Two court cases, one that has already been concluded in Canada and another that is about to go through US courts highlight just how easy it is to make a mistake.
Firstly is the case of Tetra Consulting and its owner Lewis Cassar. Tetra was contracted by Continental Bank and Continental Currency Exchange Canada to provide consultancy services to the companies.
The plan was for Cassar to become an employee of the bank following regulatory approval. However a month after the approval was received it changes its plans and decided not to hire Cassar.
Tetra Consulting and Lewis Cassar then took action in the Superior Court of Ontario claiming that he has not been given reasonable notice. The court ruled that Cassar became an employee immediately on regulatory approval but also that for the time before that he was a dependent contractor.
Its ruling took into account that he worked exclusively for the bank, held a senior position and used the bank’s equipment, offices and email address. For that reason he was awarded compensation in lieu of 8 months’ notice.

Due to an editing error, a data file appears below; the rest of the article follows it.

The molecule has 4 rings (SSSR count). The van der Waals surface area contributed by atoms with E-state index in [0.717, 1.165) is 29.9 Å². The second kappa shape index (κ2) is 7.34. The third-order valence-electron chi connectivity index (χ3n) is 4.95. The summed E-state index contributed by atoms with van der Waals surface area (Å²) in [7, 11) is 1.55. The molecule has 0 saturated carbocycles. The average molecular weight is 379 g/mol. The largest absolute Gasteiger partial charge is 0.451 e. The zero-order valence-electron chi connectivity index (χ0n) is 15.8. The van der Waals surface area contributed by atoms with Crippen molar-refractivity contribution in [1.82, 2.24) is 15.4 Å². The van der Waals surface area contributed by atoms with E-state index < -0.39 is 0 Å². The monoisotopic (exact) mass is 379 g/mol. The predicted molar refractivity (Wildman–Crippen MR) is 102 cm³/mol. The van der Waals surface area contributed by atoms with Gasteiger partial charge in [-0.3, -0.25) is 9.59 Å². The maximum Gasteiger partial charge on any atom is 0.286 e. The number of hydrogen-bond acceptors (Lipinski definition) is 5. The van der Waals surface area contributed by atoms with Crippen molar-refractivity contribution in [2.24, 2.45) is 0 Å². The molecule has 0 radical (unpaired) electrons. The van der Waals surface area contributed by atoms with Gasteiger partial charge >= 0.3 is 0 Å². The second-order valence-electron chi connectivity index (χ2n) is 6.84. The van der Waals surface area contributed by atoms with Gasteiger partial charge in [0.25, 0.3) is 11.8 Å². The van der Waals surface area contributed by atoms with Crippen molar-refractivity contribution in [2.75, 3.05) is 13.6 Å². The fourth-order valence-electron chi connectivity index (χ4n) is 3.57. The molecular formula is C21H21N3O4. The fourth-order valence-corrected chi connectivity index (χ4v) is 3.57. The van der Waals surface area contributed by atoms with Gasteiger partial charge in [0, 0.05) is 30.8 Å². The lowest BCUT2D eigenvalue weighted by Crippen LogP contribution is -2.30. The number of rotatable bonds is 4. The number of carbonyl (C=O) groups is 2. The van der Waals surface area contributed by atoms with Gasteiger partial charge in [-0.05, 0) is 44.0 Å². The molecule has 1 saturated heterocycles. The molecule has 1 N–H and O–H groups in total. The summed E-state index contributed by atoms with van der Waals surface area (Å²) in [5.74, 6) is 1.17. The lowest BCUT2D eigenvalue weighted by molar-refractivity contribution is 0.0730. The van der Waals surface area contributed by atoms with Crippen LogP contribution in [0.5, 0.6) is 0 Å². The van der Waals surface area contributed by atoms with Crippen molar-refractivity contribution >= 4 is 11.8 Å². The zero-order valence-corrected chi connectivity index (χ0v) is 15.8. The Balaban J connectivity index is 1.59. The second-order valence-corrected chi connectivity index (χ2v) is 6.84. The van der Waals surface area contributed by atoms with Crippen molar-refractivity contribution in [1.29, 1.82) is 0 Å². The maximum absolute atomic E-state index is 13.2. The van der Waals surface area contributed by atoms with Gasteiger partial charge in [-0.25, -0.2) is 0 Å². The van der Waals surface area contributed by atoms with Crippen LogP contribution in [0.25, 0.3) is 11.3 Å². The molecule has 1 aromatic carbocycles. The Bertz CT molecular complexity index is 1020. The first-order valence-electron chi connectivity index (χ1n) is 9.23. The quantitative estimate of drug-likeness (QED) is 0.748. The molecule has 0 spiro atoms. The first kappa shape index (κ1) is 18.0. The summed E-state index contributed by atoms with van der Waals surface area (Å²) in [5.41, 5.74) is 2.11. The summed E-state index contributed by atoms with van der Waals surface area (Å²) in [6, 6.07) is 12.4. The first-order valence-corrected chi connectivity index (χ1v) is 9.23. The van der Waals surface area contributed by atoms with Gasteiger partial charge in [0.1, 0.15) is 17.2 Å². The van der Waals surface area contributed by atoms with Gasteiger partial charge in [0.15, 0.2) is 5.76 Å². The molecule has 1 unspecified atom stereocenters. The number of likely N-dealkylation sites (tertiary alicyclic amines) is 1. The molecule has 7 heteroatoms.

The second case is that of more than 160,000 drivers with the Uber service in California. They are seeking a class action for a law suit claiming that rather than being self-employed contractors they are employees of Uber and should be treated as such. This would mean certain benefits, including tips which are banned by their contract, being reclaimed from the company.
Both of these cases raise the issue of ambiguity in contracts between employers and those intended to be self-employed contractors. Regulators, courts and tax authorities are not generally bound by what is written in a contract but will instead consider how the work is being carried out. If they decide that a contractor is in fact an employee it can open up claims by the worker as well as tax authorities.
Hiring a self-employed contractor can have great benefits in terms of flexibility and cost savings but getting it wrong can be very costly.